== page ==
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Program uses music to aid memory in Alzheimer’s, dementia patients
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Program uses music to aid memory in Alzheimer’s, dementia patients

  • A calm falls over Maria’s as she listens to one of her favorite mariachi artists during a Music and Memory session at the Beatitudes Campus in Phoenix.
    Michael Gordon/Cronkite NewsA calm falls over Maria’s as she listens to one of her favorite mariachi artists during a Music and Memory session at the Beatitudes Campus in Phoenix.

At 87 years old, Maria still loves to dance. A resident of the Beatitudes Campus retirement community in Phoenix, she particularly enjoys listening to mariachi music on an iPod.

Through a simple shimmy of her shoulders and rhythmic tap of her feet, Maria relives the tunes of Vicente Fernández, an artist popular in her day.

But this is a rare side of Maria, who has Alzheimer’s. Only minutes before, she was staring and fidgeting while Didi Cruz, an activities coordinator for the campus’ health care center, selected her customized playlist.

“Before the music she is totally asleep, not very social,” Cruz said. “And then once you put the music on she livens up, starts laughing and singing.”

Maria rarely speaks before the headphones enter her ears. But this day, when asked what kind of music she likes, she answers: “Now, nothing.”

Once Cruz presses play, Maria smiles.

The Beatitudes Campus, which identified Maria only by her first name, is one of four Valley care facilities that participate in Music & Memory, a national program that uses second-hand iPods to bring music into the lives of those suffering from Alzheimer’s and dementia.

Tena Alonzo, director of education and research at Beatitudes, said the program benefits anyone who has trouble thinking because most people have music in their lives.

“Talking about quality of life for people who have dementia, it’s important we have a wide array of tools that are available to us,” she said.

Created in 2010, Mineola, New York-based Music & Memory is now available at about 700 elder care facilities in 45 states and eight countries.

The other Phoenix-area facilities are Hospice of the Valley and Pacifica Senior Living at Paradise Valley in Phoenix and Westminster Village in Scottsdale.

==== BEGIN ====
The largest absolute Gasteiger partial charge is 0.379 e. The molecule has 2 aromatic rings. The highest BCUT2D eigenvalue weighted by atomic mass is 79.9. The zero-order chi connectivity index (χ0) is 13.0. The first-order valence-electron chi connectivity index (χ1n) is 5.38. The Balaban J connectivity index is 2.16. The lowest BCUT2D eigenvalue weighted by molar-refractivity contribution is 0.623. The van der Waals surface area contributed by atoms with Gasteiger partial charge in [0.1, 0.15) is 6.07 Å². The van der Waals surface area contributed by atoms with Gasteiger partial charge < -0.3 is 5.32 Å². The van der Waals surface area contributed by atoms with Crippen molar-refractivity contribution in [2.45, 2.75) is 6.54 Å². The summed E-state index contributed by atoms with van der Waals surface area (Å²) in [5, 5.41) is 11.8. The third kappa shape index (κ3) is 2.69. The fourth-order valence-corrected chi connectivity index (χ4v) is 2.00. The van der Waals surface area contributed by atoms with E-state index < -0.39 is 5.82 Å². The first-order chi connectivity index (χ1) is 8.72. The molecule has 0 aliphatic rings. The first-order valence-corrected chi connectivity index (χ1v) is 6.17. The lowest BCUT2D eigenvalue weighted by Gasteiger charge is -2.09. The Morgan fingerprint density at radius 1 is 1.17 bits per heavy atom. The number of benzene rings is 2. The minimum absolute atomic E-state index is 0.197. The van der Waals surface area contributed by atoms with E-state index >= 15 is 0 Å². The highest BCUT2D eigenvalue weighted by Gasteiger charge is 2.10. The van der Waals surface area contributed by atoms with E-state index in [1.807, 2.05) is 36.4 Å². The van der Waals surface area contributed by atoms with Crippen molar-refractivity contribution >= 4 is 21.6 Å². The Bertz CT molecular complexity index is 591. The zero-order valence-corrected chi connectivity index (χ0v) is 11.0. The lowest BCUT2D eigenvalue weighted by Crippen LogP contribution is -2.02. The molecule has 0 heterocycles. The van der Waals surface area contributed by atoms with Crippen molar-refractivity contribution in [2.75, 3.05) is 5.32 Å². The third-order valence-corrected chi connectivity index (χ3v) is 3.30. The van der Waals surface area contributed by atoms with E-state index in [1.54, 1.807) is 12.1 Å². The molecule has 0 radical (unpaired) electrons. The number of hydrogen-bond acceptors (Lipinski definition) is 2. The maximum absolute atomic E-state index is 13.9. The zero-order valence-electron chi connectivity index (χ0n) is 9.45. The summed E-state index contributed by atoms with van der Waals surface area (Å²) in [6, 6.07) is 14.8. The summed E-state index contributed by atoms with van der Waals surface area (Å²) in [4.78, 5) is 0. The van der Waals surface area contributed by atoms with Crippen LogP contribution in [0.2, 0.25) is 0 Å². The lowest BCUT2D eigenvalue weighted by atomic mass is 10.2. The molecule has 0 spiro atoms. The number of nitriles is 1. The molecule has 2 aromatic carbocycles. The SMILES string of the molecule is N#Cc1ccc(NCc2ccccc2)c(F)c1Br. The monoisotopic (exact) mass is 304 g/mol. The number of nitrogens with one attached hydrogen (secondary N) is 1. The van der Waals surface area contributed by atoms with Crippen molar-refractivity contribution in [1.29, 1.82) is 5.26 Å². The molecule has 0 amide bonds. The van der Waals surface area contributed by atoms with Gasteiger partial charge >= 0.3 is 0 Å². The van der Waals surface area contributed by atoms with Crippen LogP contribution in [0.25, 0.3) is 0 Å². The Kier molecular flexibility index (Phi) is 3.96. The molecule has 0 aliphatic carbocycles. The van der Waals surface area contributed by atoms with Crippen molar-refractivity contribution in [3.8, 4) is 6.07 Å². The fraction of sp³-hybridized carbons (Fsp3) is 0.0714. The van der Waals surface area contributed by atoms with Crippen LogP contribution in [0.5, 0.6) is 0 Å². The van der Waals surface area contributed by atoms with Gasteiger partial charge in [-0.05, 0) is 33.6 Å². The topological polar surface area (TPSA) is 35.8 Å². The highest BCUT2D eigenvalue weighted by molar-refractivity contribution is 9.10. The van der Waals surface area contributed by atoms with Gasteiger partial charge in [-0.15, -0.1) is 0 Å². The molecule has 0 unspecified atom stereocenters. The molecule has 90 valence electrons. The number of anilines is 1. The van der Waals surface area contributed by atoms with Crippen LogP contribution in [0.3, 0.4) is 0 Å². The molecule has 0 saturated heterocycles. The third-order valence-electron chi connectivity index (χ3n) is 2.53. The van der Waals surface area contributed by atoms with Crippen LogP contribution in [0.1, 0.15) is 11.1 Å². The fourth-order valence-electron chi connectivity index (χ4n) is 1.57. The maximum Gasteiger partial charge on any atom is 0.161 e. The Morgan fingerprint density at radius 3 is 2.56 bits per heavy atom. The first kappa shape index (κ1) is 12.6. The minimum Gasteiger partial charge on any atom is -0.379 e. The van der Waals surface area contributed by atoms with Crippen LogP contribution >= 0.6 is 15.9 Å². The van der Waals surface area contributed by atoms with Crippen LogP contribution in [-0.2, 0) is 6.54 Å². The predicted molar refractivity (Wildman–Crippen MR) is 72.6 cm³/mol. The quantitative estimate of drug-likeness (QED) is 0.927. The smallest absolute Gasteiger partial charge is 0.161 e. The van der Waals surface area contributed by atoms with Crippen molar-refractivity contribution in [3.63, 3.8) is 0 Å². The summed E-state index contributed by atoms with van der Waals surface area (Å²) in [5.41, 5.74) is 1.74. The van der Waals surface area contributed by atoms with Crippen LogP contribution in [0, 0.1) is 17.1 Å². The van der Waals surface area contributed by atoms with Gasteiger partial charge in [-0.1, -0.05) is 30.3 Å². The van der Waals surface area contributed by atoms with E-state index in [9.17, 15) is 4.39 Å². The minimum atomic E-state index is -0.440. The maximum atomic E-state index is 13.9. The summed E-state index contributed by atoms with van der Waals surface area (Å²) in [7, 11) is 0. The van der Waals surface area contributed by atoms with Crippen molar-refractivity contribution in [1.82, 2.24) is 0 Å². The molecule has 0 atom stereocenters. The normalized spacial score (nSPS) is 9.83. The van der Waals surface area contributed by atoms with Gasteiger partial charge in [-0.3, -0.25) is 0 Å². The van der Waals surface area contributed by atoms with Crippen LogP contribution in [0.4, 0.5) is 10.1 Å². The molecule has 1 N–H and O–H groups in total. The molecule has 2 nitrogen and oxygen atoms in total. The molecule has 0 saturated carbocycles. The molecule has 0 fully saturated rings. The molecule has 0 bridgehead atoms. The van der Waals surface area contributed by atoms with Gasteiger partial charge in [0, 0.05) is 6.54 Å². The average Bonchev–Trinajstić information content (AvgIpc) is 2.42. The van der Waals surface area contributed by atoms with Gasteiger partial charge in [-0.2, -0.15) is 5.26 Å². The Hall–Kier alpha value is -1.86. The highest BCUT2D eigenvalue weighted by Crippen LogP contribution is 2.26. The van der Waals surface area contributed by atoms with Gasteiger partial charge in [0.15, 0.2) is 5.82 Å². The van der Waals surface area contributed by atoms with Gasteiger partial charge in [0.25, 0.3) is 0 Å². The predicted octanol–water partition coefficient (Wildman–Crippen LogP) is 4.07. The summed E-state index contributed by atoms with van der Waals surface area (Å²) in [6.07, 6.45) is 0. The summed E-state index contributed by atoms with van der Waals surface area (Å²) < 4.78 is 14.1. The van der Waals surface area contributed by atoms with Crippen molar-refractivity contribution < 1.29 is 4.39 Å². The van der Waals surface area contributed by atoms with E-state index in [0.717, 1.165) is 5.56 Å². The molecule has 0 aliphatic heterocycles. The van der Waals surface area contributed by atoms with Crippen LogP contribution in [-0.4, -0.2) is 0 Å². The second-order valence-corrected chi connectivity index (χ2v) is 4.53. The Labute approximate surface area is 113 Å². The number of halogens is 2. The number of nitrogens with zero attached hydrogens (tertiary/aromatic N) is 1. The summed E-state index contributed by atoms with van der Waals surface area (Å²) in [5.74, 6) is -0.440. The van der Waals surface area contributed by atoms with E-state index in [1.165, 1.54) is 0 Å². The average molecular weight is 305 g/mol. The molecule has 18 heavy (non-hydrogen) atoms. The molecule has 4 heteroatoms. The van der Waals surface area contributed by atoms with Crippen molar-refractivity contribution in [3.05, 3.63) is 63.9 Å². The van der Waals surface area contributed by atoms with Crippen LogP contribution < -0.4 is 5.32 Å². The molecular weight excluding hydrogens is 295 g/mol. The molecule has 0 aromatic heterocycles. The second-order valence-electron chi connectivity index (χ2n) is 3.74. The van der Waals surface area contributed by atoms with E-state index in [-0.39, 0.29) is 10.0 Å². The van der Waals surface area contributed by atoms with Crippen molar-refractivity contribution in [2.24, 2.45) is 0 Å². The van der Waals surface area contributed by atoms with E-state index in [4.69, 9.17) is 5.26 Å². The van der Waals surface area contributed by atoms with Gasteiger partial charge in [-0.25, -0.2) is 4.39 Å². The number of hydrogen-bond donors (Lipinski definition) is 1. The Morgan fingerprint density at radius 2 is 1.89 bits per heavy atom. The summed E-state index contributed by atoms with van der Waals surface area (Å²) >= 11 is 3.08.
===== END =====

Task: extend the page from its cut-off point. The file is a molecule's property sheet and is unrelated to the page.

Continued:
Dan Cohen, founder of the nonprofit organization, said he chose to use iPods because live musicians were already available at facilities and he wanted to continue the music when they leave.

“The day is long and week is long, but what about the rest of the time?” he said. “Ninety percent of residents’ time is spent idle, so why don’t we do more.”

Music & Memory supports individual facilities for a year to help them create personalized music programs for residents.

Through three 90-minute webinars taught by Cohen, staff members at participating facilities learn how to incorporate iPods into the flow of their organizations and explore the therapeutic benefits of a customized playlist.

Kerri Lopez, community relations director at Pacifica Senior Living, said her facility decided to add the program recently for residents who have difficulty communicating. Music helps to awaken their minds, she said.

“This is a horrible disease, and when you can lighten their load and see that light in their eye,” Lopez said. “Then there is a purpose in life.”

Pacifica is working with family members and a Boy Scout to solicit unused iPods so that all 84 residents can take part, she said.

“The key to the program is to customize the playlist,” Lopez said. “Specific songs that make their eyes twinkle – that’s what makes it a unique program.”

That twinkle was evident at the Beatitudes Campus as Maria smiled and moved her arms to the mariachi music, and Christine Parish, a nurse at the facility, said through each song she can see its meaning to her.

“It makes you feel good when they feel good,” she said.

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